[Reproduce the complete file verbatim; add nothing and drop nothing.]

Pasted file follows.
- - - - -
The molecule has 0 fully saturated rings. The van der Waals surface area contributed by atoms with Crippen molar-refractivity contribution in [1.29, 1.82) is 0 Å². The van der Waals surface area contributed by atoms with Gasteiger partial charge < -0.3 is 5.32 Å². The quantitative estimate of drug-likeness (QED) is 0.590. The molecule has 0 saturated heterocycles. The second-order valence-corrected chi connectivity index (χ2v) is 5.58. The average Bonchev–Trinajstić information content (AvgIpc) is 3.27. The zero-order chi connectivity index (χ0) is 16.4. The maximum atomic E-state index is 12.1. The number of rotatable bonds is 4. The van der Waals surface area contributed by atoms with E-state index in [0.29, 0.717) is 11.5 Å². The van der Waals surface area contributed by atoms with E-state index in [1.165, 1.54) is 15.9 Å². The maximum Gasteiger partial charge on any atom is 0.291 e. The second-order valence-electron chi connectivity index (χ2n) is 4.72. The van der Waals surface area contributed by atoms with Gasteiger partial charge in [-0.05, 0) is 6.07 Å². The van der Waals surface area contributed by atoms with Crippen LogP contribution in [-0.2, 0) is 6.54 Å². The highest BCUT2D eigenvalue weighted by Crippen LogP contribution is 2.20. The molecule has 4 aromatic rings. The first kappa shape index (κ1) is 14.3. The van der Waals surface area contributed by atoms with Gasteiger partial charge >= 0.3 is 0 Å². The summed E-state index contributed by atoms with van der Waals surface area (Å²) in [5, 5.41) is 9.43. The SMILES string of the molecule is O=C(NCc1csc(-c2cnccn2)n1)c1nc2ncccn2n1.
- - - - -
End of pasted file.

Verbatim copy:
The molecule has 0 fully saturated rings. The van der Waals surface area contributed by atoms with Crippen molar-refractivity contribution in [1.29, 1.82) is 0 Å². The van der Waals surface area contributed by atoms with Gasteiger partial charge < -0.3 is 5.32 Å². The quantitative estimate of drug-likeness (QED) is 0.590. The molecule has 0 saturated heterocycles. The second-order valence-corrected chi connectivity index (χ2v) is 5.58. The average Bonchev–Trinajstić information content (AvgIpc) is 3.27. The zero-order chi connectivity index (χ0) is 16.4. The maximum atomic E-state index is 12.1. The number of rotatable bonds is 4. The van der Waals surface area contributed by atoms with E-state index in [0.29, 0.717) is 11.5 Å². The van der Waals surface area contributed by atoms with E-state index in [1.165, 1.54) is 15.9 Å². The maximum Gasteiger partial charge on any atom is 0.291 e. The second-order valence-electron chi connectivity index (χ2n) is 4.72. The van der Waals surface area contributed by atoms with Gasteiger partial charge in [-0.05, 0) is 6.07 Å². The van der Waals surface area contributed by atoms with Crippen LogP contribution in [-0.2, 0) is 6.54 Å². The highest BCUT2D eigenvalue weighted by Crippen LogP contribution is 2.20. The molecule has 4 aromatic rings. The first kappa shape index (κ1) is 14.3. The van der Waals surface area contributed by atoms with Gasteiger partial charge >= 0.3 is 0 Å². The summed E-state index contributed by atoms with van der Waals surface area (Å²) in [5, 5.41) is 9.43. The SMILES string of the molecule is O=C(NCc1csc(-c2cnccn2)n1)c1nc2ncccn2n1.